@Robbie Munn

Hey, I would be interested to learn more about your game as there seem to be some similarities.

Thats a good point that without a resource system its easier to balance (we think the same). And yes, we also found out that a resource system adds another layer of complexity to a game - a layer that we are completely missing right now.

Maybe I should have noted that our "Teams" (Warbands) are limited to just 9 units per side and while most units can be fielded up to 9 times, there are many that are limited to just 1, 3 or 5.

any more thoughts? I'll share more details if required!

Jarec
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I've been playing two Games

I've been playing two Games Workshop classic games' campaign mode for some time, and that campaign aspect is the one that needs a lot of attention to be balanced.

Blood Bowl balances the amount of units in a team so that a player may only wield X amount of them, but may own more. And the really unfortunate players can have free units for the duration of the match to fill the quota.

Mordheim on the other hand doesn't give a shit about underdog players, and it kinda shows. Many a time players do want to start their whole team from the start rather than trying to cope with the losses they suffered. The game tries to balance things by giving the underdogs more money (less upkeep). There's also a system that lets you bail out before things get too bad, but usually due player stubbornness matches are fought to the bitter end.

I've been thinking this problem somewhat and think that a system which limits the whole game towards the underdog would be good in simpler games. Meaning that whoever has the lower team score, limits the game size to that (maybe a little more if you want to give the bigger guy more of an edge). Then the guy who has better stuff needs to think what he wants to wield against the underdog, maybe taking more lower level dudes to gain some experience, or just the best counters to try shut him down quickly.
That would also mean different sized battles, where in most wargames there is the default size which is usually played since no one can't bother to deviate from it.

JewellGames
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Would a "cooldown" system

Would a "cooldown" system work in your game? Basically bigger or more powerful creatures have to wait longer between turns before being played again. Maybe some reduce cooldown if losing battle etc.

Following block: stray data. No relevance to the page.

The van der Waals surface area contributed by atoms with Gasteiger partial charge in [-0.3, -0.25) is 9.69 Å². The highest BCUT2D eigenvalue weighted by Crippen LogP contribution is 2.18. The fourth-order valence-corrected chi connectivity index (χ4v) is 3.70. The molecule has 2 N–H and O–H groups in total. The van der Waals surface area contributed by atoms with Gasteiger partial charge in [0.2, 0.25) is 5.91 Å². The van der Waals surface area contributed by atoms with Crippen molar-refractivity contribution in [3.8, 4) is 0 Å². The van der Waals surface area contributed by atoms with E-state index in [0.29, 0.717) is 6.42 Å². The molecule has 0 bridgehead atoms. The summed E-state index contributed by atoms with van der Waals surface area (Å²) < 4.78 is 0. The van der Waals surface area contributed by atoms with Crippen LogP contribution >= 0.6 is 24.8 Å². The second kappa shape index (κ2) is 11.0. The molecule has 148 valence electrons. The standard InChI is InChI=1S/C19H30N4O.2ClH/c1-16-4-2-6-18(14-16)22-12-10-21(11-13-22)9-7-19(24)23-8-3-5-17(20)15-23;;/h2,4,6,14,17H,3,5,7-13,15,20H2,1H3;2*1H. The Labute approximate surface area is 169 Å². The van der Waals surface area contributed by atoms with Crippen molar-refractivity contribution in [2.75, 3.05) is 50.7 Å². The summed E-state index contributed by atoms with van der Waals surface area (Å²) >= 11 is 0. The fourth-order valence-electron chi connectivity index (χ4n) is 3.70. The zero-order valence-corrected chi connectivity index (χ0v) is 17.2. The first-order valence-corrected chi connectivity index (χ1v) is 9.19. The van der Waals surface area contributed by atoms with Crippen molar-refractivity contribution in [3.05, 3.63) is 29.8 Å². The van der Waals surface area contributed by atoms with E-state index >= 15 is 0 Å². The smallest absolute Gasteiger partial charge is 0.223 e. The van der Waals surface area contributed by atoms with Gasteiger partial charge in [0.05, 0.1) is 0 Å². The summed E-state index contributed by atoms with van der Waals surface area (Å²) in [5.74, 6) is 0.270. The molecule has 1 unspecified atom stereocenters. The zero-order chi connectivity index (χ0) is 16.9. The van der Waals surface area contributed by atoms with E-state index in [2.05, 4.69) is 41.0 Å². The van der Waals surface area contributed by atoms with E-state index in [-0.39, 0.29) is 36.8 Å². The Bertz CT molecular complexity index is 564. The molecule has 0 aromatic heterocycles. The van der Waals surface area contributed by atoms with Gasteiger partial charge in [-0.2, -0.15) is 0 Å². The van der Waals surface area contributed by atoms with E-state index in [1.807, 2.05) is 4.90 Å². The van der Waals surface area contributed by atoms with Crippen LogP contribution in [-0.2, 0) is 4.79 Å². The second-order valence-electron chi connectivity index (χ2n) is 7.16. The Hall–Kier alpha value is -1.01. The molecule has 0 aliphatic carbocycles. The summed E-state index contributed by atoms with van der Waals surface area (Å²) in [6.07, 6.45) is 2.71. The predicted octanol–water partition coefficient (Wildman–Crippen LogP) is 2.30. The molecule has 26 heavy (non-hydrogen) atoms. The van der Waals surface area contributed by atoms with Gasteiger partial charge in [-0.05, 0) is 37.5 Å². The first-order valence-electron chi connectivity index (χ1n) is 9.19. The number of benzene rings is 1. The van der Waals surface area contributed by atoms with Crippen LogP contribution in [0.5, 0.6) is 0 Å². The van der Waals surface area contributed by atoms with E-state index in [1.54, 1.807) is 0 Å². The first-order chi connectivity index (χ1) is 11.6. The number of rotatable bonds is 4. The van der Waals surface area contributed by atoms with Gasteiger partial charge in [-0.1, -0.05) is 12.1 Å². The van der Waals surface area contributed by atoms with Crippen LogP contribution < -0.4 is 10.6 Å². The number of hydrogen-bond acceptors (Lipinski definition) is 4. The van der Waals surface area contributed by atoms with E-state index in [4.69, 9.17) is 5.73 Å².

Generally, the cooldowns (1-3 turns) are tracked by rotating the card 90 degrees every turn until its cooldown has been met.

Fhizban
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@Jarec Well there is a limit

@Jarec

Well there is a limit of 9 units per team and you can field a maximum of 9 copies of each unit. But some units are limited to just 5, 3 or even 1. That already offers some kind of limitation.

@JewellGames

WHOP. Now you are hitting the nail on the head. You just indirectly asked one of the questions that bothers me all the time:

"played again" aka "bringing into play".

Well, you cannot bring creatures into play. You start with all of them in play already.

As much as I love the cooldown idea, its not possible the way the game is done now. The only other alternative would be having a cooldown for units abilities.

Why is this topic so important?

Because there are also no "when this creature enters play" abilities.

All in all, the current setup not only lacks a "resource system" but also a whole dimension because there is no "entering play" factor (I hope that was understandable). That removes a lot of design freedom from the game.

...

Right now, we think that according to the balancing the current system is OK or can be tweaked enough in order to be OK.

But, my co-designer and I just think what we miss by removing both resources and bringin units dynamically into play. Thats a lot of design-space sacrificed in order to make the game start/progress faster.

well we have a small board and track lifepoints, in addition to "elements". so there are many other mechanics to build abilities around. But, right now it feels like something is missing. Or that the game is lacking potential because of its current design.

any more ideas? thanks!

JewellGames
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So your whole team is already

So your whole team is already in play except new creatures that are purchased after combat (which have no enter play abilities).

How does combat targeting work?

Could positioning and movement be a used?

Like during setup each player places their full team face down in a row and then players simultaneously reveal them? During combat, creatures can only attack creatures directly infront of them unless they have an AoE melee or ranged stat. Players move creatures but a creature that moves cant also attack that same turn.

I guess I would need to know more specifics about your game to make better suggestions.

TwentyPercent
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There's always balancing...

No one can really create a balanced game from scratch. My game has the same issue.

You will spend forever and a day trying to balance it before playing it (trust, I've made this mistake a lot). So it's best to just do a rough design, build a rough prototype, and then playtest it.

It WILL be unbalanced... Don't worry about that. Just look at your design variables and make 1-2 small tweaks to try to balance it out, then playtest again.

After some rounds of playtesting, you'll find what mechanics you are happy with; some you thought would be fun, probably won't be.

TL;DR Do a rough design, prototype, playtest, balance. Rinse & Repeat.

X3M
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video game testing

Since you are making a video game.
Yet you want your units to use special abilities.

I strongly suggest, using the Blizzard tactic of balancing as well.

Sure you need a proper balance before you start. But by keeping track of how often players use a certain unit. You can constantly work on the balance.

Every game will be a playtest this way.